Taking others’ perspectives is already fast in children
How deeply do our perceptions of the knowledge of our peers inform our interactions with others? In one of our studies, we looked for evidence that peer categorisation, the grouping of others according to their knowledge, influences how quickly and spontaneously we are able to assess what they see or perceive in a situation. This is most important when the experience of others differs from what we experience. The present study was carried out with 8-year-old children, as they could understand the task, and handle numbers and number names more confidently than younger children. They were given the simple task of deciding whether the number name they were hearing was corresponding to the number they were seeing.
The task was as follows: participants were presented with the numbers 0, 8, 6 and 9 alternating on a monitor screen. The participants heard number names and the task was to indicate by the press of a button whether the number they heard and the number they saw were the same. In some cases, they were seated opposite to someone else who was also completing the same task. In another part of the task, they were alone. Note that if we see an 8, it will mean the same number to the person sitting opposite us, but if we see a 6, it will have a different meaning to the person sitting opposite us: it will appear to them as a 9. In this situation, we can explore whether, in such a simple decision task, the observer hesitates, and reaction time slows down as our partner observes a different meaning. Our previous studies have indicated that children as young as 8 years old can read the perspective of others, which can be seen in their slowing down in the above situation, when the symbol appears to their partner with a different meaning. In this study, we wanted to build upon our previous findings and see whether the participants' perception of the other's perspective is influenced by assumptions of the knowledge base on the other person's side. We were also interested in whether shared group membership could influence participants’ behaviour during such a task.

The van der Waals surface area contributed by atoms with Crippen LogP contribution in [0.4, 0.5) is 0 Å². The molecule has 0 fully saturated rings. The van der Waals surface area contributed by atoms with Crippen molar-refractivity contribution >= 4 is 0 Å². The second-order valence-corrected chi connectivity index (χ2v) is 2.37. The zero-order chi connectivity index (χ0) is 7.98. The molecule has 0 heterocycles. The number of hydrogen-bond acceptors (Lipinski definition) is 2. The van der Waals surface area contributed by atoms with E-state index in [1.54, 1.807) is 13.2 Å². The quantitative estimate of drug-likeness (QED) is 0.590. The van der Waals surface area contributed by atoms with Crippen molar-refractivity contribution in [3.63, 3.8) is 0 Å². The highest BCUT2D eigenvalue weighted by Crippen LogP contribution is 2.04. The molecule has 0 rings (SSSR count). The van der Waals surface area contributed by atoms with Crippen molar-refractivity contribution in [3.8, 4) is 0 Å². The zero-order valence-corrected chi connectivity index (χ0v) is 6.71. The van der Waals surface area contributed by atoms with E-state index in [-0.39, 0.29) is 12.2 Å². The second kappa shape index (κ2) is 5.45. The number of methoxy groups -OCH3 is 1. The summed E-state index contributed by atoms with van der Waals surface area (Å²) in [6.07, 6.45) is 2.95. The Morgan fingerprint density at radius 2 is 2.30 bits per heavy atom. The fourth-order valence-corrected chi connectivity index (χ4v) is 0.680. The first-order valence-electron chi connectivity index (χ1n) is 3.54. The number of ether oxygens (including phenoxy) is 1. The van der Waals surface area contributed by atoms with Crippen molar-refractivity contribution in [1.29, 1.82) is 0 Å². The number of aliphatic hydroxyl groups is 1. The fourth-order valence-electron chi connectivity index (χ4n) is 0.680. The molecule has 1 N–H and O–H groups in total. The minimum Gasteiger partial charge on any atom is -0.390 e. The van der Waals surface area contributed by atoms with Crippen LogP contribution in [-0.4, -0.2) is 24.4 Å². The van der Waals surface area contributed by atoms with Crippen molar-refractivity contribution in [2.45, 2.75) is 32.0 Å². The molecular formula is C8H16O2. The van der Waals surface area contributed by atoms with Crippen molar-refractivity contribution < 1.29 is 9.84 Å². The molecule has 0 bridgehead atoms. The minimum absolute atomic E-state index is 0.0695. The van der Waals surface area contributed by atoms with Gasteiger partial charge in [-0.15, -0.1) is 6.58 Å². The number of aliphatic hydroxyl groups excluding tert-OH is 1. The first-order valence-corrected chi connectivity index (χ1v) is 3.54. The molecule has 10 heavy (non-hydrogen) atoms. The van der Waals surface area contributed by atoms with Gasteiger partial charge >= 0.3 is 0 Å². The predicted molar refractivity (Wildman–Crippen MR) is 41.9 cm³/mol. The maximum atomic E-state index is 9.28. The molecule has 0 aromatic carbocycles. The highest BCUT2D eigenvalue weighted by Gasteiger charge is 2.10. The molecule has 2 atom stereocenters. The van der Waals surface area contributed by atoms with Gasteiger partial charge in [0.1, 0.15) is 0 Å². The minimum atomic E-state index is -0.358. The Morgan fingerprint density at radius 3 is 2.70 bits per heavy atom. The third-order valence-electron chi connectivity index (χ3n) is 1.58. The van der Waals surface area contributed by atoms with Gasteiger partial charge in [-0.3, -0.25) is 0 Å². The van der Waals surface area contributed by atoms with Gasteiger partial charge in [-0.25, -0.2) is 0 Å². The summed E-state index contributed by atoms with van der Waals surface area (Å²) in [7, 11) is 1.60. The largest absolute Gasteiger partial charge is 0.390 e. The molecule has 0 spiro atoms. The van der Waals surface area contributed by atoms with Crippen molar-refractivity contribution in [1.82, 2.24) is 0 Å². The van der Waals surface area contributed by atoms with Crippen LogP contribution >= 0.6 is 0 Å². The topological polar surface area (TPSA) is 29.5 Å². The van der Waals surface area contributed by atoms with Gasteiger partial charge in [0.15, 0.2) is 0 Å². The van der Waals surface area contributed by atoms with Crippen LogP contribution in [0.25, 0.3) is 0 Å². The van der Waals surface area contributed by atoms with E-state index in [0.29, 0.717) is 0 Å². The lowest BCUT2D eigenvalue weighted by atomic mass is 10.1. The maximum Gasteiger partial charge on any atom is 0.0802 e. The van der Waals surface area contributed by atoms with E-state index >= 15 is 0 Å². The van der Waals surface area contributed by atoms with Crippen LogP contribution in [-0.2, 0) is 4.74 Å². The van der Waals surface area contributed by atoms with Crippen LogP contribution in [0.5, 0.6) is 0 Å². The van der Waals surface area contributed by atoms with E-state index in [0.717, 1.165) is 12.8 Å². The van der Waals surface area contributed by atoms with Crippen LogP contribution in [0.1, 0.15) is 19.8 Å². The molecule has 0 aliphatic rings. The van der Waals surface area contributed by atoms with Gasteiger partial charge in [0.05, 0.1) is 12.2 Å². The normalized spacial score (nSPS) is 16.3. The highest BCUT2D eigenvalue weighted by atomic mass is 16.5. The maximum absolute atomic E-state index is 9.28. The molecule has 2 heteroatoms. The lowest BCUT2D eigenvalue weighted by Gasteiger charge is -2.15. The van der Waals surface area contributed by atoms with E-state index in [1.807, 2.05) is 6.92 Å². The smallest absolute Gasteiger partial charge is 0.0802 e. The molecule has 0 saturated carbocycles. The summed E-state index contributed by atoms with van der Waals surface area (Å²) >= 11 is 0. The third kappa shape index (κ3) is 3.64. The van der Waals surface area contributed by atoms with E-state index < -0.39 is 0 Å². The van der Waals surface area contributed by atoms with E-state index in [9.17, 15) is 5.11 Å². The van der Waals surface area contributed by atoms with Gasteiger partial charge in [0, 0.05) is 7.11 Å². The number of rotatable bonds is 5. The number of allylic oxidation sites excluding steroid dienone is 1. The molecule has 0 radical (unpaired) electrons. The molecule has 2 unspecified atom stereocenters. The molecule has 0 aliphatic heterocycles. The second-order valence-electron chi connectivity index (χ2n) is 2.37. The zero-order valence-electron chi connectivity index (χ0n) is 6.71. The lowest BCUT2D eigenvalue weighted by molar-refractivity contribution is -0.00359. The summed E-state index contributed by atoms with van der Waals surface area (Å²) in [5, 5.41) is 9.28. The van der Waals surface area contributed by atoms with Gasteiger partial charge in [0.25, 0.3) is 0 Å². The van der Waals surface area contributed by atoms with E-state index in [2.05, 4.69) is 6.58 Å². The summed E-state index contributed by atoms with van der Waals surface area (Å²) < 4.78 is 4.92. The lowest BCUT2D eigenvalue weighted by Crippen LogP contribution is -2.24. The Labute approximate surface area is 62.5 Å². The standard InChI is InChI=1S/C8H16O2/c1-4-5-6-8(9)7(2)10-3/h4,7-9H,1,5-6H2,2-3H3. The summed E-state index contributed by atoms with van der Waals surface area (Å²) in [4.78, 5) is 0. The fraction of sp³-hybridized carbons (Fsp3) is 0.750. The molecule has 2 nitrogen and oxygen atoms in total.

In one of our groups, children completed the task presented with their own classmates, where the other child was either in the same class with them or not, so group membership was random, (i.e., minimal group membership). In another group, the second person either shared cultural group membership with the participant (i.e., spoke same mother tongue) or was a member of an outgroup, as could be inferred from their accent (i.e., cultural group-based group membership). While spontaneous perspective taking was not affected by minimal group membership, it was attenuated by accent. In other words, children's decision making was slowed if the other person belonged to a different culture. These results led us to conclude that peer categories, which indicate a partner's knowledge, play a role in reading others' opinions.
In a further study, we investigated pespective-taking in Indonesian children. Click here to read the summary.